woman in mask amid coronavirus in Montenegro

The latest webinar produced by WWD, “COVID as Catalyst,” examined how companies, such as Wolverine Worldwide, are able to emerge from the COVID-19 crisis stronger than ever by engaging in digital transformation and voice of customer analytics. The conversation, moderated by WWD executive editor Arthur Zaczkiewicz, featured Jim Shea, chief commercial officer at First Insight, and Lindsey Goodman, director of consumer insights at Wolverine Worldwide.

The presentation included data-driven consumer trends from First Insight and how Wolverine Worldwide is keying into the preferences of shoppers to cut sample costs and shorten lead times, among other benefits.

Over the course of the coronavirus pandemic, First Insight has continued to survey consumers to maintain insights on the ever-changing consumer sentiment. While late February surveys found consumers deprioritizing purchasing products within the accessories, footwear, apparel, home decor and home improvement categories, surveys at the end of April found consumers will be prioritizing and expect to buy items in these categories. In fact, the company’s survey found when stores reopen 54 percent of consumers expect to shop for apparel and 36 percent of consumers expect to go to in-store to shop for footwear.

Even as consumers look forward to in-store shopping, a majority have lingering feelings of concern for safety and are not ready to return to stores just yet. And in particular, women told First Insight they feel less safe going into stores to try clothing on in dressing rooms. While 65 percent of women reported this unease, 54 percent of men also felt unsafe in these practices. Notably, the generation showing most concern was the Baby Boomer generation at 71 percent, followed by both Generation Z and Generation X at 57 percent, and Millennials at 49 percent.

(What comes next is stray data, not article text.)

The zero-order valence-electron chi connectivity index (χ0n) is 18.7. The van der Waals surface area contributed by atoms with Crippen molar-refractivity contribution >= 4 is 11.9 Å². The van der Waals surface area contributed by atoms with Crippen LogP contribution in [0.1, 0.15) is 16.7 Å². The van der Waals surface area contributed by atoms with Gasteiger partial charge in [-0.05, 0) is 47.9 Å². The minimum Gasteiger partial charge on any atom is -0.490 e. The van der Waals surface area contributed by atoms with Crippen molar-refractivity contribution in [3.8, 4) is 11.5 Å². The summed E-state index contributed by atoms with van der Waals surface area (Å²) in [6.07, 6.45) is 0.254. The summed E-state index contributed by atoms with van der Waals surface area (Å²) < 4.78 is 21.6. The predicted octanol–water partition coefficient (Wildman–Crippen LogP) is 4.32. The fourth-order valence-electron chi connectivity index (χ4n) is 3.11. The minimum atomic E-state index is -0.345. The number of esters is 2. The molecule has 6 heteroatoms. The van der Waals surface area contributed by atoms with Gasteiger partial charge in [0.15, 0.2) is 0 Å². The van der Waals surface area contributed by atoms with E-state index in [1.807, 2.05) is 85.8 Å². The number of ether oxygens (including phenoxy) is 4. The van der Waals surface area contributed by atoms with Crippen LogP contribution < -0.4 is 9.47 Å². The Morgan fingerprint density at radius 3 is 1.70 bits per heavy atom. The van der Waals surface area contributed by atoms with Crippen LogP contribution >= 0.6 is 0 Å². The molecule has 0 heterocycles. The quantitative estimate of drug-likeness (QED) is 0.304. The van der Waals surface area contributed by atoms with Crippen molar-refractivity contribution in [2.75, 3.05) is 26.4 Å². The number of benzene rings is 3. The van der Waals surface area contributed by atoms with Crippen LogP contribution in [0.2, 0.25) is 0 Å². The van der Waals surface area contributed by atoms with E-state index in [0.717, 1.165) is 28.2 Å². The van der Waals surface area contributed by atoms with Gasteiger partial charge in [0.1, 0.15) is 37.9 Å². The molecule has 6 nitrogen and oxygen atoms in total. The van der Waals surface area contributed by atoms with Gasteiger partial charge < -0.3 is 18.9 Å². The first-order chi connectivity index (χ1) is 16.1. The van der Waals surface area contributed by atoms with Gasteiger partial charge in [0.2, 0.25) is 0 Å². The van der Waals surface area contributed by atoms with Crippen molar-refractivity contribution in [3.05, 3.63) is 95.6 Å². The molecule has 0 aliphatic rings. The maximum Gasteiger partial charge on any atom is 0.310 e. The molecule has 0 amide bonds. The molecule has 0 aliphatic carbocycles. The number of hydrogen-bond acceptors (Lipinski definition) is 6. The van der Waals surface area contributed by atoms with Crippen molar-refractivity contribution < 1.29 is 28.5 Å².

Consumer priorities have changed rapidly during the coronavirus pandemic.  Courtesy Image.

Further, as companies continue to prepare to reopen physical stores, First Insight data notes price and discounts will drive behavior. In its recent survey, almost half of consumers said they will require a discount of at least 30 percent or more to make a purchase and 34 percent of consumers said they need discounts of at least 40 percent to make a purchase. Discounts, Shea said, will continue to be a reality as brands are reengaging the community. First Insight’s data found this to be especially true for footwear, which found consumers looking for deals across gender and generation.

“What we’re finding here is that the consumer demand value equation has changed what consumers value, the price that they’re willing to pay,” Shea said. “And looking at historical data from last season or last year to try to project what’s going to happen this summer or this fall is really not useful. New data is really required here and combine that with the fact that many retailers and brands are still not back in the office and are trying to make decisions without the benefit of physical samples, the traditional line review process, and in-store testing, which was traditionally a mainstay in the retail apparel footwear business.”

Instead, this process needs to be done digitally. Shea shared that many retailers have needed to accelerate digital transformation plans significantly given the disruption, some propelling plans two or three years.

First Insight data

First Insight surveyed consumers to inform consumer behavior insights.  Courtesy Image.